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dc.contributor.authorGardner, DHen_US
dc.contributor.authorBentley, Ten_US
dc.contributor.authorCatley, Ben_US
dc.contributor.authorCooper-Thomas, Hen_US
dc.contributor.authorO'Driscoll, Men_US
dc.contributor.authorTrenberth, Len_US
dc.coverage.spatialUniversity of Auckland, Auckland, New Zealanden_US
dc.date.available2013en_US
dc.date.issued2013en_US
dc.identifierhttp://www.psychology.org.nz/en_US
dc.identifier.citation2013, pp. 32 - 32 (1)en_US
dc.description.abstractWorkplace bullying remains a significant problem in many organisations worldwide, with significant negative impact on the wellbeing of individuals, organisations and communities. Interventions tend to be reactive, addressing individual perpetrators and targets rather than the structural or systemic factors that facilitate bullying. Individual coping responses which directly address the problem, such as counter-attacks or reporting, tend to escalate problems. Effective solutions are most likely to involve organisational factors such as constructive leadership, perceived organisational support and the presence of effective strategies for managing bullying. An organisation-wide survey was completed in New Zealand by 1733 employees from four sectors: healthcare (42%), education (27%), hospitality (8%) and travel (19%). Perceived organisational support, constructive leadership and effectiveness of organisational strategies were expected to be associated with reduced levels of bullying, and to weaken the positive association between bullying and strain and the negative relationship between bullying and wellbeing. In contrast, individual-level task-focused and emotion-focused strategies were expected to be associated with increased levels of bullying and to worsen the effects of bullying on strain and on wellbeing. Direct and moderated effects were analysed and implications for research and practice will be discussed.en_US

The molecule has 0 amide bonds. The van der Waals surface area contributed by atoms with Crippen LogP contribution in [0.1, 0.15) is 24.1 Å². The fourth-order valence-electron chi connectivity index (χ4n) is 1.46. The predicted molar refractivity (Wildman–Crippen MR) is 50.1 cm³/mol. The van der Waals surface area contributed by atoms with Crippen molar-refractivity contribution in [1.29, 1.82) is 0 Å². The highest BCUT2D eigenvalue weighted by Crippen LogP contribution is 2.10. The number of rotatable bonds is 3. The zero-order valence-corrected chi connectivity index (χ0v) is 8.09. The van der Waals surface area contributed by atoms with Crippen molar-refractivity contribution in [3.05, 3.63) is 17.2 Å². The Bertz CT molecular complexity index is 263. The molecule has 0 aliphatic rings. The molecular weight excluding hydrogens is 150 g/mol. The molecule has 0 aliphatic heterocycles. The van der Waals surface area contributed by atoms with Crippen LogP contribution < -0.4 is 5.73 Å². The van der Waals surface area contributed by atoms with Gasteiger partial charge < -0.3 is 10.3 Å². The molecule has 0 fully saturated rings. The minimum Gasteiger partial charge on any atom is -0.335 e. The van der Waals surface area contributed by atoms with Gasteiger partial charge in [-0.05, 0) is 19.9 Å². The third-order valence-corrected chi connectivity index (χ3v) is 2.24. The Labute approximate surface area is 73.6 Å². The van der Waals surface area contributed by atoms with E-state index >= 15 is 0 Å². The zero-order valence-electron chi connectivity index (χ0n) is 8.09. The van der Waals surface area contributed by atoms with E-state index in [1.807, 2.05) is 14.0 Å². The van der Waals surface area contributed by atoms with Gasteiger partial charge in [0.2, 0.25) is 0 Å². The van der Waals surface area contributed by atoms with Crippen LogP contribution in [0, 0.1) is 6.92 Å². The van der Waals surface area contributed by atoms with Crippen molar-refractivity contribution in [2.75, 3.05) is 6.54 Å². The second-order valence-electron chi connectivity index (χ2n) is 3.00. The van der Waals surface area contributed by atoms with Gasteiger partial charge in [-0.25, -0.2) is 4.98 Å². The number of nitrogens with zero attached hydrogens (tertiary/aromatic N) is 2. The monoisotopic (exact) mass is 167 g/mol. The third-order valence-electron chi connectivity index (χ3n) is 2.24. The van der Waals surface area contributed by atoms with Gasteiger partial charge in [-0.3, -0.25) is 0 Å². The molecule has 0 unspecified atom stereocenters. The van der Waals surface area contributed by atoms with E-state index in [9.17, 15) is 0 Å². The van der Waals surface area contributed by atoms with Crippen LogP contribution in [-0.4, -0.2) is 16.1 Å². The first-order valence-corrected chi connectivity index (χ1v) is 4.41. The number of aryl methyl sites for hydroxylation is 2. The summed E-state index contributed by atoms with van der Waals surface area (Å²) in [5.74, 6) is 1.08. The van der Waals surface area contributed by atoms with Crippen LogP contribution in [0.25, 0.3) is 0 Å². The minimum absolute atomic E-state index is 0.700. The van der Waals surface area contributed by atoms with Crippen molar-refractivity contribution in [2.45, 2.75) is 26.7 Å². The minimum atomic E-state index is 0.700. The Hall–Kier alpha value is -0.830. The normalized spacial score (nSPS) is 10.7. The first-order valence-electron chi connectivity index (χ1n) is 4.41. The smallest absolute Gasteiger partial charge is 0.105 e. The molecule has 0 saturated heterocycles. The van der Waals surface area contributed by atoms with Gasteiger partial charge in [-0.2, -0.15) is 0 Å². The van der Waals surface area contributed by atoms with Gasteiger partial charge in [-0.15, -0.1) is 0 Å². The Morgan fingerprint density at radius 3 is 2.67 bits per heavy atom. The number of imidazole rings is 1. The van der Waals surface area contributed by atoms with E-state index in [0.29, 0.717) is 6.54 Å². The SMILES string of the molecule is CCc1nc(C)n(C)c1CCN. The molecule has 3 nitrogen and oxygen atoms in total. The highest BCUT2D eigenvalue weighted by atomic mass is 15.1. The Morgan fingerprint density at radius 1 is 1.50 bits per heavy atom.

dc.format.extent32 - 32 (1)en_US
dc.publisherThe New Zealand Psychological Societyen_US
dc.sourceNew Zealand Psychological Society Annual Conference: Building bridges: Dialogues across Psychology: Whakatina: Ngā kōrero o te Mātai Hinengaroen_US
dc.titleEffectiveness of individual and organizational strategies to address workplace bullyingen_US
dc.typeConference Paper
dc.date.finish-date2013-09-09en_US
dc.date.start-date2013-09-06en_US
dc.description.confidentialfalseen_US
dc.identifier.elements-id203477
dc.description.publication-statusPublisheden_US
dc.description.place-of-publicationNew Zealanden_US
pubs.organisational-group/Massey University
pubs.organisational-group/Massey University/College of Humanities and Social Sciences
pubs.organisational-group/Massey University/College of Humanities and Social Sciences/School of Psychology
pubs.organisational-group/Massey University/Massey Business School
pubs.organisational-group/Massey University/Massey Business School/PVC's Office - Massey Business School
pubs.notesNot knownen_US
dc.publisher.urihttp://www.psychology.org.nz/en_US


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